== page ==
LittleBigPlanet 2 Review

By Jake Gaskill - Posted Jan 14, 2011

Media Molecule put itself on the map by unleashing one of the most imaginative and creative playgrounds gaming has ever seen when it released LittleBigPlanet back in 2008. While little has changed to the overall design or aesthetic, LittleBigPlanet 2 includes enough new tools, tweaks, and visual enhancements to wow and delight seasoned vets and newcomers alike for a long, long time.

The Pros
  • Infinite creative possibilities thanks to new creation tools
  • As vibrant, epic, and spectacular as ever
  • An unbelievably skilled and devoted user community
The Cons
  • Looks and feels very similar to the first game
  • Story still feels like series of tutorials

Media Molecule put itself on the map by unleashing one of the most imaginative and creative playgrounds gaming has ever seen when it released LittleBigPlanet back in 2008. While little has changed to the overall design or aesthetic, LittleBigPlanet 2 includes enough new tools, tweaks, and visual enhancements to wow and delight seasoned vets and newcomers alike for a long, long time.

LittleBigPlanet 2

Gather ‘Round Sackchildren!

When a powerful cosmic vacuum cleaner known as the Negativatron threatens the very existence of Craftworld, it is up to Sackboy to, of course, save the day. To do so, he must enlist the help of some of Craftworld’s most colorful characters, each of whom has his/her own planet that Sackboy must traverse in order to rally their creators and lead them on an epic, world-saving adventure. It’s a fair setup, but I was expecting a more cohesive story this time around, especially given the new creation tools, however, similar to LBP, the campaign just ends up feeling like a lengthy series of tutorial levels. Still, Media Molecule demonstrates an unparalleled adeptness for creating wondrous and intricately detailed settings that consistently surprise, amuse, and fascinate in every conceivable way from start to finish, which makes it easier to forgive the game’s disjointed narrative structure.

In addition to the 40+ campaign levels, there are also several unlockable mini-games. There are a few “traditional” games like Pong, Breakout, and pool, while others are wholly LBP, like one that arms players with rocket launching Creatinator, deathmatch style. The variety of game types is just remarkable (side-scrolling arcade shooter, top-down racing game, basketball, etc.) and each one offers a unique and challenging diversion.

The game also includes the 10-level, PlayStation Move supported Sackboy’s Prehistoric Moves. As far as overall gameplay, this actually represents the biggest step forward for the LBP series. The dinosaur-themed levels are played with one player using a standard controller to control Sackboy while the other player uses the Move wand to manipulate objects in the levels (moving platforms to help the other player clear a jump, holding a block over Sackboy’s head to protect him from falling lava rocks as he jumps across platforms, etc.). It’s a shame LBP2 doesn’t include the option to build Move-enabled levels, but I have to believe that the option is in the pipeline.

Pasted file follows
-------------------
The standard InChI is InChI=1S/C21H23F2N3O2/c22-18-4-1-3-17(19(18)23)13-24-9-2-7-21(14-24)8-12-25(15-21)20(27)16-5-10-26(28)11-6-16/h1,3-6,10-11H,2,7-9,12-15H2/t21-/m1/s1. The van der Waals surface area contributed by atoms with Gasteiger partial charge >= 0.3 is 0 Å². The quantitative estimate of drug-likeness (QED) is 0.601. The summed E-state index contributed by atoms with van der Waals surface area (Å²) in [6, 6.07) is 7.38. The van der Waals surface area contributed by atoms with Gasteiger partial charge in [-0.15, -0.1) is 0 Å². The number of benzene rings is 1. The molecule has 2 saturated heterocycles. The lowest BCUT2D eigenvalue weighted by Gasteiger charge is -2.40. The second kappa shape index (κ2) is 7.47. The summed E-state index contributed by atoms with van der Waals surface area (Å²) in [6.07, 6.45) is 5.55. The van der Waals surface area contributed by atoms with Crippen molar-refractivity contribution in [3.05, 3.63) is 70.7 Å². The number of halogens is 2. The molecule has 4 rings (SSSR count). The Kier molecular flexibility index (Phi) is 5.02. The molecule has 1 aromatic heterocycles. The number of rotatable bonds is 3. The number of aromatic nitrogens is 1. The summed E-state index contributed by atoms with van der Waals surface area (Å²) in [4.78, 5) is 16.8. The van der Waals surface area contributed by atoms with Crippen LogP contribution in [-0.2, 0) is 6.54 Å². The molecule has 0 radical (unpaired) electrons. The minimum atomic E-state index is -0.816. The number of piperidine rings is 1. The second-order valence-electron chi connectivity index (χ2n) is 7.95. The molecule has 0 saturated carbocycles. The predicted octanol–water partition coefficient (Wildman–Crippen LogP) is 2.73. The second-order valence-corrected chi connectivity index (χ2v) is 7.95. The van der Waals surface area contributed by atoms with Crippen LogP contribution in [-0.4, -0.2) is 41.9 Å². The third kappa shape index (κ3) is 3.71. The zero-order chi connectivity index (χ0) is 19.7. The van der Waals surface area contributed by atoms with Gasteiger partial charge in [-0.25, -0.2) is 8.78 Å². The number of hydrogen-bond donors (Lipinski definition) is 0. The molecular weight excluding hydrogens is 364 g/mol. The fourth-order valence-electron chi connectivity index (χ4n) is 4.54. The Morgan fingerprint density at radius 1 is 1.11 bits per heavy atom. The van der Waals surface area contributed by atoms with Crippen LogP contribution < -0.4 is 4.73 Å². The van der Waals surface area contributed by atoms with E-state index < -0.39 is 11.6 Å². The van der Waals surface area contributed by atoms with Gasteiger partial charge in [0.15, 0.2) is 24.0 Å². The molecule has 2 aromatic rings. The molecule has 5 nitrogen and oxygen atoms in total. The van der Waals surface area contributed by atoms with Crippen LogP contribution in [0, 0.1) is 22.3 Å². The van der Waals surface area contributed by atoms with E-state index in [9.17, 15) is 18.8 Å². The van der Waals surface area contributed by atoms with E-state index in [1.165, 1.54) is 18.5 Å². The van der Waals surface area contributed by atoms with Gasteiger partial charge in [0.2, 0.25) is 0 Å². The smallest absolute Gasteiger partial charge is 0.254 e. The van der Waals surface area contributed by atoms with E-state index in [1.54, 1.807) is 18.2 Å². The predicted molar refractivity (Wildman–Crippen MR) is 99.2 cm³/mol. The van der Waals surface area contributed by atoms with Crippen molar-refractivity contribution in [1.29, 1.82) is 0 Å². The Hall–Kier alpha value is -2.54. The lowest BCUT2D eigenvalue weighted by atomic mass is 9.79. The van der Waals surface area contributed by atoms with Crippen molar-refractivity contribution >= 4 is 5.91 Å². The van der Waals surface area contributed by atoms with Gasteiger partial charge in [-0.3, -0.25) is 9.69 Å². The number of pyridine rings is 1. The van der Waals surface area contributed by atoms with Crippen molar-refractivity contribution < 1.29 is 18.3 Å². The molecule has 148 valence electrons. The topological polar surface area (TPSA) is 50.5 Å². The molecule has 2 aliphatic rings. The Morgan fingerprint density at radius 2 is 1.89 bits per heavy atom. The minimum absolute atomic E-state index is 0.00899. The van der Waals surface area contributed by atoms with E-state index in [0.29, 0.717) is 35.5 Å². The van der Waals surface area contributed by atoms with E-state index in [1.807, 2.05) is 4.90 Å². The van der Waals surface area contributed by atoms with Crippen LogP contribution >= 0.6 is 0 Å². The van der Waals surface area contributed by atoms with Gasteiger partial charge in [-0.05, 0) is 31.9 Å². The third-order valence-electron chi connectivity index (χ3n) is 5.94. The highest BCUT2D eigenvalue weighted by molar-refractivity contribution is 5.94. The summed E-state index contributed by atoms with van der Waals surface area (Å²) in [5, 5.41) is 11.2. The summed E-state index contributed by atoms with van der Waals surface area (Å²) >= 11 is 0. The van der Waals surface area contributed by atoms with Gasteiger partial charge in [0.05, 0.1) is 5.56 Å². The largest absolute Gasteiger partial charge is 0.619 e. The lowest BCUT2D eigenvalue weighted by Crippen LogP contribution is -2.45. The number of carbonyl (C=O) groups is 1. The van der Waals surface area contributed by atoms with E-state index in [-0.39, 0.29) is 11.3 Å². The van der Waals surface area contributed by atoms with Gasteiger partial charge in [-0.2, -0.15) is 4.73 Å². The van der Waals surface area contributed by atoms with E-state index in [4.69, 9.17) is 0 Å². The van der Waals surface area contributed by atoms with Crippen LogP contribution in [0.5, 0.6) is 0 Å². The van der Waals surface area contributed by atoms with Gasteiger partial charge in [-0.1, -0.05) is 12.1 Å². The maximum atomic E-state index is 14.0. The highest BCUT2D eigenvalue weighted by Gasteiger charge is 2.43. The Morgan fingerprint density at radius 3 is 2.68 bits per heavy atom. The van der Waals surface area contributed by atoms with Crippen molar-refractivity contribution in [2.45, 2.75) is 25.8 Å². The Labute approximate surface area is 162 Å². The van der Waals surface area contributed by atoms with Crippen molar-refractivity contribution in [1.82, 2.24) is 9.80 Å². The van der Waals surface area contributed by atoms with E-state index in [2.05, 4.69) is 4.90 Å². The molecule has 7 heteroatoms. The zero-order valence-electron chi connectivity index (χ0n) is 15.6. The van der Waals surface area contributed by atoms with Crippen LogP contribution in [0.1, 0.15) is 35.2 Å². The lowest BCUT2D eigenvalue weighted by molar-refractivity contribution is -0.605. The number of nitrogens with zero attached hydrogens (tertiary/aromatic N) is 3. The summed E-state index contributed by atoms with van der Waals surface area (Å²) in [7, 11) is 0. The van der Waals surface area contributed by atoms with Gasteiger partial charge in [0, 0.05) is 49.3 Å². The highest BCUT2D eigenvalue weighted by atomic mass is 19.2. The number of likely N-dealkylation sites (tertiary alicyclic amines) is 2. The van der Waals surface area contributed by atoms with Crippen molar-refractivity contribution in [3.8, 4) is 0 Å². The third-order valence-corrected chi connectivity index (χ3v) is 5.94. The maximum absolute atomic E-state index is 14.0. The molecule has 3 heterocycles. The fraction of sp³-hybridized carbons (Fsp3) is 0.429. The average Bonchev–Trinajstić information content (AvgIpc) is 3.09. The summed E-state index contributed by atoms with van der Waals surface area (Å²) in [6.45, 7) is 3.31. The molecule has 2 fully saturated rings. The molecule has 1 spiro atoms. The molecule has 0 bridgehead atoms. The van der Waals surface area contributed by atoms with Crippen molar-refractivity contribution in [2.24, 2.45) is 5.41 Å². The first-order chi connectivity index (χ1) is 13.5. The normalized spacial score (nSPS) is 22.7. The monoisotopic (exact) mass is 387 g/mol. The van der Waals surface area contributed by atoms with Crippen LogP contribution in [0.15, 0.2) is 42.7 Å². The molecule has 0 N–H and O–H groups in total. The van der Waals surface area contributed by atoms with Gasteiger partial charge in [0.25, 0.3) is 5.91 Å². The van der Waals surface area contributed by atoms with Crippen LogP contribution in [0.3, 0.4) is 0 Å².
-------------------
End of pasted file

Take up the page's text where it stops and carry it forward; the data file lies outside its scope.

Have You See This Sackboy?

The fabric-style aesthetic the series is known for returns, aided noticeably by the addition some new visual effects. Enemies and objects can now explode into nicely textured, oozy piles of goop, surfaces simulate rippling water or flowing energy streams, and the new camera and voice controls greatly enhance the overall presentation by creating a much more expressive and thrilling experience. Granted, a lot of the visual tweaks aren’t as drastic as you’d expect from a sequel, but it’s still a great looking game.

The platforming “feel” was easily the biggest sore spot for a lot of LBP players. Sackboy’s weight (or seeming lack thereof) caused a lot of frustration, and was generally criticized for feeling “floaty.” While it seems like some improvements were made to the collision detection of Sackboy’s feet, especially when standing/jumping on corners and edges, the platforming has remained almost entirely unchanged. In other words, if you didn’t enjoy Sackboy’s jumping and swinging adventuring the first time around, chances are you will feel the same way this time. Then again, if you think LBP should be judged solely on its platforming design, you’re entirely missing the point of the game.


Something New, Something Borrow, and Something Sacked